Dancing can do great things for your body. But science is increasingly exploring the many ways it’s also good for your brain. A recent study showed that dancers’ brains react to music even faster than trained musicians or other people. The author of the dissertation, Hanna Poikonen, observed brain activity in all three groups while they watched dances and found that expert dancers were the quickest to respond to rhythmic changes. She believes creating movement to sound could affect how your brain hears music.
Even among dancers, however, there is wide variation in musicality. Some of your students might be naturally musical, while others might struggle a bit more. But whether or not a dance student possesses this mysterious quality, musicality is an essential skill that can help any dancer perform their best and move forward in their training and career.
There are many definitions of musicality, but teachers know it when they see it. A musical dancer gives the audience “more to look at in the same amount of music,” says master teacher Finis Jhung. “That’s one of the tricks of musicality – using your entire body at every moment to make the most of the music.”
His own career as a dancer, performer and teacher spans more than 60 years, and includes appearances on Broadway and dancing in major companies like the San Francisco Ballet and the Joffrey Ballet. Nowadays Jhung is a renowned dance instructor, teaching professionals and adult beginners in New York City. He has also created dozens of instructional videos to inspire dancers of all levels.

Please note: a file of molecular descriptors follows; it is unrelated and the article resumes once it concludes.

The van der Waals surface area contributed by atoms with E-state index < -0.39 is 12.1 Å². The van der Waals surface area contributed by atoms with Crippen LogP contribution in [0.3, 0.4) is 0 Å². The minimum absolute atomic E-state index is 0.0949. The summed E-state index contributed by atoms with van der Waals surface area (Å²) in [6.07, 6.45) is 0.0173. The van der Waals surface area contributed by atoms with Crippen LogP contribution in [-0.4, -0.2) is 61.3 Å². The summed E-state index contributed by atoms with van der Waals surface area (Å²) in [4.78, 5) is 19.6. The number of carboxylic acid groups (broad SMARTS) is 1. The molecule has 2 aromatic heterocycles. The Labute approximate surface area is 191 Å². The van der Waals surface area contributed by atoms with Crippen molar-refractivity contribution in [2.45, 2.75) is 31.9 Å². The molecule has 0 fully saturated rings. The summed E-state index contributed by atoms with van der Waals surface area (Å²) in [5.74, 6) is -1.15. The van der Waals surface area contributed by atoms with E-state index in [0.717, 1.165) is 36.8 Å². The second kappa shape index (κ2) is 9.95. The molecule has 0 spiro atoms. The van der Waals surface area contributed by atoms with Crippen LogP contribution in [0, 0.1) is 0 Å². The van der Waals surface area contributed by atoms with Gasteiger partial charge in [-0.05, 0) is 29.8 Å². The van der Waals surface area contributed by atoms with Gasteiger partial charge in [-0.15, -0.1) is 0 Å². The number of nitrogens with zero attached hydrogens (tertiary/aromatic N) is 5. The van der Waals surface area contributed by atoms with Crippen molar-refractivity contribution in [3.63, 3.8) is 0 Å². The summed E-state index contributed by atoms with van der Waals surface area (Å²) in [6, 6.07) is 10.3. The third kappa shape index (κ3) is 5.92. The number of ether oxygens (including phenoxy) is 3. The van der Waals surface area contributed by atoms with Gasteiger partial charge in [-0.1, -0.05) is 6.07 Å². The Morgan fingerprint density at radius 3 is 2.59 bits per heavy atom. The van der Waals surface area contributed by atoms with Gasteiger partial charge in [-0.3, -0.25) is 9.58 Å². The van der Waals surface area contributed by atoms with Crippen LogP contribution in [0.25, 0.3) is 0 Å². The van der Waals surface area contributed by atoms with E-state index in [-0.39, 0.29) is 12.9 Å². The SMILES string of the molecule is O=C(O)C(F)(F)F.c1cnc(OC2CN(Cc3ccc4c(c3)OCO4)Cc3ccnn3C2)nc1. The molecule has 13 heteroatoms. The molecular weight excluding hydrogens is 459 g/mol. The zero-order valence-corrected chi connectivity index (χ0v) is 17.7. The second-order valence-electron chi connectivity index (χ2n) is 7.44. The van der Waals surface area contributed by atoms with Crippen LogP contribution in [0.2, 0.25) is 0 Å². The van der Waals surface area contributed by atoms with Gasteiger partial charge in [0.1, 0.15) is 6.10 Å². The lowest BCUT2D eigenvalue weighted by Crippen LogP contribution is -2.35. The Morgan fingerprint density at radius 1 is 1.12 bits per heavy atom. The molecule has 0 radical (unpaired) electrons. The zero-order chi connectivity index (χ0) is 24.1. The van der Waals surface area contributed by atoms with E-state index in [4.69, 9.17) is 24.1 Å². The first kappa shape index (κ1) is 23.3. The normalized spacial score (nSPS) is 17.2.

So can you teach musicality? “Absolutely,” he says. “Whether it’s to learn to pirouette or learn to jump or learn to be musical or learn artistry—it can all be taught. All you need is a passion to learn and a brain and a body.”
In his view, students often haven’t been exposed to different types of music. “Especially today, a lot of people never listen to classical music so they don’t hear it,” says Jhung. But dance students can train their ears outside of class. Those who play an instrument can apply what they learn in the dance studio, for instance. Even listening to music during the rest of their non-dance day can help your students.
In the classroom, Jhung wants his students to think about the music as well as the steps. “The music has to guide them, but it also challenges them,” he says. Together with composer Scott Killian, he created a series of CDs specifically to help students hear the subtleties of sound. “They like the music because it’s slow and quiet and it’s orchestrated, so it’s not just piano.”
He also uses clapping, counting, even visualization. “I’ll give them images. I’ll say, ‘when we do this exercise you have to imagine you’re swimming in the water.'”
It may not all come in a 90-minute class, however. It takes patience to develop the strength, balance and control required to create beautiful movement.
The secret to musicality really comes down to solid technique, says Jhung. “You have to show the music. It’s the way you phrase the movement to it,” he says. “That’s what allows you to play with the music. That’s the magic.”